Driving this fifth generation Polo GTI brought back the memories of the fourth generation GTI that I drove back in 2008. I was on my way to Singapore in the GTI for the inaugural Singaporean Grand Prix (and had a hot date as well). The only thing that stood between us was Kuala Lumpur’s chaotic traffic.
Needless to say the Polo GTI got me to Singapore well on time and my date liked it as well, that’s enough said about that. But yes, it was a complete blast to work the manual gearbox to put down the power. Somehow, even the superfast DSG automatics can never beat the intuitiveness of a proper manual.
Three years later, the memories of that drive still linger but the new GTI, gleaming in red, looks so much more desireable and judging from the words of advice from VW’s PR person, it seems to be quite a stonker as well. And just as the previous review of the Mk 4 GTI, I was again in a rush and not really paying attention to the advice from VW’s Head of PR, the only thing I heard was, “be careful when it’s wet, it has plenty of torque steer”.
After a quick handshake and a “sorry but I’m in a hurry,” I was off. The GTI’s semi-bucket seats are quite supportive and interior space is decent for a six-footer. Out of the car park at VW’s headquarters in Bangsar and I floor it and suddenly Mr.PR’s words run through my head as I wrestle with the steering wheel to keep the front wheels in line. Lesson no. 1 – keep the steering wheel straight before flooring the pedal!
The Polo GTI does come fitted with a limited slip differential to handle the surge of power but even on dry surface with maximum traction, the 180bhp of power and 250Nm of torque just mince the LSD’s existance. Max torque is available at a lowly 2000rpm and max horsepower at 6200rpm, this unique tune ensures that the engine never runs out of breath and catapults the GTI to the century mark in just 6.9 seconds. That’s quick enough to make the GTI one of the most credible hot hatches.
My favourite part of the car is the handling, because of its size and the brilliant electronically assisted steering, you get a barrage of feedback from the tyres and the car responds to your slightest inputs. There was never a moment where I found myself carrying too much speed into a corner as all I needed to do was counter steer a little as soon as the rear threatened to break loose, get on the power and feel the rear settle in before flooring it to sling shot out of a corner. It’s a brilliant set up.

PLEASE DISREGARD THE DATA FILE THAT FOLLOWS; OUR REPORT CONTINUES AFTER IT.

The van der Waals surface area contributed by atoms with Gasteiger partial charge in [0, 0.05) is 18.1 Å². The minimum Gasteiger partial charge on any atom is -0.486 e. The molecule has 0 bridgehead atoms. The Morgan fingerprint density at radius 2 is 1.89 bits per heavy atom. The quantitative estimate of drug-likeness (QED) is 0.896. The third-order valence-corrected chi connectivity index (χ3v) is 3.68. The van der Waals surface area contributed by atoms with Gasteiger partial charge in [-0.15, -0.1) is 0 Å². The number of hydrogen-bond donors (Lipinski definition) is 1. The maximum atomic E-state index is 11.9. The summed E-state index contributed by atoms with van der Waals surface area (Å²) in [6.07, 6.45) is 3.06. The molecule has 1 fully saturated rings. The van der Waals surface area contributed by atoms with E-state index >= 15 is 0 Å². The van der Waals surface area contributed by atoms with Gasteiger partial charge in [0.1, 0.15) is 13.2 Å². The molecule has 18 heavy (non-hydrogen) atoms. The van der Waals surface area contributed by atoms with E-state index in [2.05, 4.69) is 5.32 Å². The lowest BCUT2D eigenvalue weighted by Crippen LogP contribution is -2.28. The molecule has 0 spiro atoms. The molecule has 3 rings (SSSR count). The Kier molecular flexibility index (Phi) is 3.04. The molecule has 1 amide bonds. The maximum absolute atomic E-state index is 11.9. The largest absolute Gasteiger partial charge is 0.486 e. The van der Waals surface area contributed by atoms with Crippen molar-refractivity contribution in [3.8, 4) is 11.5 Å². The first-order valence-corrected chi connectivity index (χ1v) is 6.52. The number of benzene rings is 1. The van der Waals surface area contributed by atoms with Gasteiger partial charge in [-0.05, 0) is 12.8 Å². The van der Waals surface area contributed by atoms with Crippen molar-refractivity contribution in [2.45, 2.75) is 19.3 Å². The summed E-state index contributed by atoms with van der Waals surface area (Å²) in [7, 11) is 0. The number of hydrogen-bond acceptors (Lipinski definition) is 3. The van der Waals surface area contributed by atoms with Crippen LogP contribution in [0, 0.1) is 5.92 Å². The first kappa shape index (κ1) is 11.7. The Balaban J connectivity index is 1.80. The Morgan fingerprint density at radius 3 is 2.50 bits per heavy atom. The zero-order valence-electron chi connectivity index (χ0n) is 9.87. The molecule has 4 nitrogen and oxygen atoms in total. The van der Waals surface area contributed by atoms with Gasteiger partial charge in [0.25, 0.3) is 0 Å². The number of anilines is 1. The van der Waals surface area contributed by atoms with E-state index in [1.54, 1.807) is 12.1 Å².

However the short wheelbase results in a twitchy ride on the highway, but that’s to be expected as that happens with all vehicles with a short dimensions. Otherwise it’s a comfortable ride and the 7-speed DSG gearbox makes cruising economical, the engine revs at slightly over 3000rpm at 170kmph, that’s very decent and good enough to return over 500km for a full tank.
Find a long piece of tarmac, work the shift pedals located on the steering wheel and the GTI will speed past the 220kmph mark. But I felt that the brakes were not quite up to the mark, there’s no initial bite at first but press a little harder and the brakes suddenly awaken, its fine at low speeds but at triple digit speeds, I demand better performance. A set of Brembos perhaps?
The other thing I didn’t quite get along with was the turbo lag, floor the throttle and for about half a second nothing happens and then there’s this gush of G-force that momentarily retards your senses before kicking in and forcing you to back off.
Starting at RM132,888 for the three door, it’s the most fun you can buy for this kind of money. There’s absolutely no doubt that the Polo GTI is an awesome car. The number of doors just don’t matter, what matters is the speed and fun that comes bundled. And it will get you a lot of hot dates, I guarantee that.